Dismiss Notice
Join Physics Forums Today!
The friendliest, high quality science and math community on the planet! Everyone who loves science is here!

Aerospace Man Into Space - Update

  1. Apr 20, 2010 #1
    Man Into Space -- Update

    Update On my Ideas for Man into space.

    I'm adding Orbital Tow System to my design of space program. Basically, OTS is a system of towing equipment and people into orbit. It works like this. People and equipment are flown to high altitude. A tow cable will be injected from orbiting Space Tow and attached to cabin pressurized if people onboard. Then a crane hoist payload up into orbit aboard station. This is cheap and doable. For some things a simple balloon can be used and for heavier payloads a suborbital space plane will be used.

    The space station will be a mobile science space station. By mobile it means the station will be able to move about the solar system to mercury or far out as pluto. For power it will be equipped with 4 nuclear powerplants similar to those used on submarines each for a particular subsystem. Also, similar to aircraft each with backup system.

    Propulsion System, I gave some thought and I thinking about the vector equation of force;
    [tex]\emph{Newton's Second Law}\begin{equation}\overrightarrow{\mathbf{F}}=m\overrightarrow{\mathbf{a}}\end{equation}[/tex]
    I assume this means I can generate a large force with a small mass if it is accelerated to high enough degree. So, now I am thinking about proposing a new type of propuslion for my version of space station. I call it railgun accelerator propulsion ion system. I think it can be made small and efficient enough. Basically, the idea is to greatly magnify force of ion engine by increasing it's acceleration of ion output by a very large factor.


    Biosupport system will be design for comfort so scientists, engineers, support staff and tourists will have optimum comfort. The water will be manufactured on board from stuff found in space. Initially the moon will be used. To keep cost down a robotic railgun excavating system will landed near a water ice deposit. The robot will assembly itself and begin mining water and launching it into space where it will be retrieved and stored by processing station and converted to fuel and water and transfered to mobile space station. Should not be hard.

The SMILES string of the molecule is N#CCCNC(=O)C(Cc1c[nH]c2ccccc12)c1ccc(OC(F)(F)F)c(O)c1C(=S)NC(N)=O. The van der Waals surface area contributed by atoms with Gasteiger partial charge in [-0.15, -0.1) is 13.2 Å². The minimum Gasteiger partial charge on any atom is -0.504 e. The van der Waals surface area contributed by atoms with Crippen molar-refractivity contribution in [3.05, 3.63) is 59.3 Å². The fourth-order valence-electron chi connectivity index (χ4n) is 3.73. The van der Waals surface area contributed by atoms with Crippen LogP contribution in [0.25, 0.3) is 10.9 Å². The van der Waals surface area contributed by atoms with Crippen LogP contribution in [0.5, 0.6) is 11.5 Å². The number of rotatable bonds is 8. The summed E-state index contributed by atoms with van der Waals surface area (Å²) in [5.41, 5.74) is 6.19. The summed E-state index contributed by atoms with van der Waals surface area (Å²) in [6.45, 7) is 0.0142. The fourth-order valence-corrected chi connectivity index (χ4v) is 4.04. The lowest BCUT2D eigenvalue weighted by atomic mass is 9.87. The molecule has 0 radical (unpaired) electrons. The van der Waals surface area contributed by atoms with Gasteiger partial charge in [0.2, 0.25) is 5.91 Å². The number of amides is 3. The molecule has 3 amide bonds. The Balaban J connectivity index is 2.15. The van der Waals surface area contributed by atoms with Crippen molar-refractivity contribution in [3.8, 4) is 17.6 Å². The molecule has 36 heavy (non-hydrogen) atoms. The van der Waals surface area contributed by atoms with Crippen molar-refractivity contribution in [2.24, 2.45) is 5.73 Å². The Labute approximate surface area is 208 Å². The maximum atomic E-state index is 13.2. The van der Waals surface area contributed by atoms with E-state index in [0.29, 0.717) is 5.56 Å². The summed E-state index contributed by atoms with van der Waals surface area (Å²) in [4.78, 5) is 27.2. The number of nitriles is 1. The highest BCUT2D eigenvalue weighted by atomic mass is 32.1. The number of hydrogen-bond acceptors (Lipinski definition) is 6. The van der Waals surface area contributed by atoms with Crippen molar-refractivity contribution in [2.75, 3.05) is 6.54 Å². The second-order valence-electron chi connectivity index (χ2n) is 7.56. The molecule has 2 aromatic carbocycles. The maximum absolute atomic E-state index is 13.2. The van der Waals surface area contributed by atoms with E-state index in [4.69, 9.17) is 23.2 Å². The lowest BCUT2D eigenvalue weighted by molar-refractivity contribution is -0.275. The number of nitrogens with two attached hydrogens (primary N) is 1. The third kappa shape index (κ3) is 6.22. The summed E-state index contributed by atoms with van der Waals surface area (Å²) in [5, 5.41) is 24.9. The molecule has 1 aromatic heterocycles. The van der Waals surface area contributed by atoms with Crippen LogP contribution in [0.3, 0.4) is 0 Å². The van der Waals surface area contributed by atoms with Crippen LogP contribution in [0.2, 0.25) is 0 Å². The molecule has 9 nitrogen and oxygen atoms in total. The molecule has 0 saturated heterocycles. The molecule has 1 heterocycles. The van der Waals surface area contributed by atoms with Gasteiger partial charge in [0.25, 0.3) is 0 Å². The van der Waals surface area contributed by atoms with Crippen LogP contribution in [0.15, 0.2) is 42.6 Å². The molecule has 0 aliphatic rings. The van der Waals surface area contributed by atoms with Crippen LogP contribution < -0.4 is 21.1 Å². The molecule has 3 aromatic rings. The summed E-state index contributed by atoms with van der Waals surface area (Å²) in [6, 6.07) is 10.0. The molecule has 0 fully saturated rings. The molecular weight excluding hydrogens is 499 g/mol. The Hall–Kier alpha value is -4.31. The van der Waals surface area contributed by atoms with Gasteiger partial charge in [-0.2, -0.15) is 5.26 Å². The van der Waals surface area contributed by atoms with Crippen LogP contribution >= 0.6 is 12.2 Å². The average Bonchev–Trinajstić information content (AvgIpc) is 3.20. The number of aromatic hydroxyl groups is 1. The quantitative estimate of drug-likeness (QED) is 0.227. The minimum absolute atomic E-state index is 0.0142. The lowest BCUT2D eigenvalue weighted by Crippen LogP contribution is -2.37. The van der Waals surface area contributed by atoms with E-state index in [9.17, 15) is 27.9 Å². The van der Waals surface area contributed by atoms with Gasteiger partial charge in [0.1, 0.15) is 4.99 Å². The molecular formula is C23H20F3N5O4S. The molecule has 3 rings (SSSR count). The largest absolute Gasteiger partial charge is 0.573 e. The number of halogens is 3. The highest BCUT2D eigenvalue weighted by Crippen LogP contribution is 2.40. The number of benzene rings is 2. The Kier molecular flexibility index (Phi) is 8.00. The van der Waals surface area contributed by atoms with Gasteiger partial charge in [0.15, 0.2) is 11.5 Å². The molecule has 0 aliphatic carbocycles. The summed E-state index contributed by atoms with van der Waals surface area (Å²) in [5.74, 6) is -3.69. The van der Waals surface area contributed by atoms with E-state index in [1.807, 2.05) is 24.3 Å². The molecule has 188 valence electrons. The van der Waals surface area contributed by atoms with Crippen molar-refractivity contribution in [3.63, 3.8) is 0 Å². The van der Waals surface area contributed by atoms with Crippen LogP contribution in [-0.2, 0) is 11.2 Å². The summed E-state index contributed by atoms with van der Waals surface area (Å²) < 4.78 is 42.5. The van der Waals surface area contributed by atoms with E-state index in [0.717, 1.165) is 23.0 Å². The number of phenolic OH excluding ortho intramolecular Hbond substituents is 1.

The station will have spherical shape and have a thick reflective surface to help deflect radiation. It will also be covered in thick carbon nano-fiber tube skin to tensile strength against micro-meteors. The nano-tube skin will eventually be self repairing for currently will require repairs made by humans. My station, like the greatest rocket scientist in all of history, Dr. Wernher von Braun, will rotate, because as the great Albert Einstein said acceleration is gravity.

    That is all for now, I am still refining my concept of space travel because what NASA is planning is on the brink of insanity and highly disrespectful to life! Imagine, destroy a life to discover a microorganism.
     
  2. jcsd
  3. Apr 20, 2010 #2

    Jonathan Scott

    User Avatar
    Gold Member

    Re: Man Into Space -- Update

    A few obvious questions arise:

    How do you connect a cable from something which is in orbit, moving at 17,500 mph (nearly 5 miles per second), to something which is in the Earth's atmosphere and moving at only a fraction of that speed (or in the case of a balloon, not moving at all)? If it had humans in it, you'd have to limit the acceleration to something which humans could tolerate, which means a VERY long piece of elastic!

    How could that something in orbit pull the other thing into orbit through the Earth's atmosphere without falling out of orbit or needing the same amount of power to keep it up as it would take to launch the other thing anyway?

    Unless of course you're talking about the "space elevator" system, where the orbit of the object on the end is so high that it's beyond geostationary to counter the weight of the tether, in which case all you need is a handy length of unobtainium to make the tether, and you can fix it to the ground.

    Your comment on improving ion engines also seems odd; the principle of existing ion engines is already that you accelerate small amounts of mass to extremely high speed, producing very high specific impulse using very little propellant, where the electrical energy to accelerate the propellant can be obtained from solar cells. It is possible for ion thrusters to use multiple stages (that is, accelerate the ions in more than one step for additional impulse) and a dual stage design has already been tested.

    I think you probably need to learn more about existing technology before you start trying to invent your own.
     
  4. Apr 20, 2010 #3
    Re: Man Into Space -- Update

    :bugeye:What are you talking about?
     
  5. Apr 20, 2010 #4

    Chi Meson

    User Avatar
    Science Advisor
    Homework Helper

    Re: Man Into Space -- Update

    Just in the manner of the way you state this, it is clear that you have no idea what the heck you are talking about.

    You do not "generate" a force, you "exert" or "apply" a force." The force is not applied by accelerating an object, but the object will have a rate of acceleration that is proportional to the force exerted on it.

    Ah, ferget it. Countdown to locked.
     
  6. Apr 20, 2010 #5

    berkeman

    User Avatar

    Staff: Mentor

    Re: Man Into Space -- Update

    Thread locked pending moderation.
     
Know someone interested in this topic? Share this thread via Reddit, Google+, Twitter, or Facebook